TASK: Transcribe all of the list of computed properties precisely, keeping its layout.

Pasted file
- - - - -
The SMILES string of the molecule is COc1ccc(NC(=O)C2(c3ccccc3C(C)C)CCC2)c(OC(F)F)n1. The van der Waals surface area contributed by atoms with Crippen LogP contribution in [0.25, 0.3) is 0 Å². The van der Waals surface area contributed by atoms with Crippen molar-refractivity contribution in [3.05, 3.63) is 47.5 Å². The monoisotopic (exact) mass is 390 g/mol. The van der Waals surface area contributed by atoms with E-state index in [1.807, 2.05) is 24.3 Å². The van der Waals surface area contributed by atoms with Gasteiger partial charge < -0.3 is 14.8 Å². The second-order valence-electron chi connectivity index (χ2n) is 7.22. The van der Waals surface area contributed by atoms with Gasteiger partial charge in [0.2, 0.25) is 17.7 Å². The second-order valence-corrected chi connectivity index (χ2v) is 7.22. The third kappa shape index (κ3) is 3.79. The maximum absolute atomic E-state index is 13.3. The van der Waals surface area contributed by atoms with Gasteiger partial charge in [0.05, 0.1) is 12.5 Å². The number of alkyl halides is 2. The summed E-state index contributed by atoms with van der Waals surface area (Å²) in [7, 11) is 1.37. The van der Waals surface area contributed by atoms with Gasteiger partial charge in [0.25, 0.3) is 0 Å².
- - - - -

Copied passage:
The SMILES string of the molecule is COc1ccc(NC(=O)C2(c3ccccc3C(C)C)CCC2)c(OC(F)F)n1. The van der Waals surface area contributed by atoms with Crippen LogP contribution in [0.25, 0.3) is 0 Å². The van der Waals surface area contributed by atoms with Crippen molar-refractivity contribution in [3.05, 3.63) is 47.5 Å². The monoisotopic (exact) mass is 390 g/mol. The van der Waals surface area contributed by atoms with E-state index in [1.807, 2.05) is 24.3 Å². The van der Waals surface area contributed by atoms with Gasteiger partial charge < -0.3 is 14.8 Å². The second-order valence-electron chi connectivity index (χ2n) is 7.22. The van der Waals surface area contributed by atoms with Gasteiger partial charge in [0.2, 0.25) is 17.7 Å². The second-order valence-corrected chi connectivity index (χ2v) is 7.22. The third kappa shape index (κ3) is 3.79. The maximum absolute atomic E-state index is 13.3. The van der Waals surface area contributed by atoms with Gasteiger partial charge in [0.05, 0.1) is 12.5 Å². The number of alkyl halides is 2. The summed E-state index contributed by atoms with van der Waals surface area (Å²) in [7, 11) is 1.37. The van der Waals surface area contributed by atoms with Gasteiger partial charge in [0.25, 0.3) is 0 Å².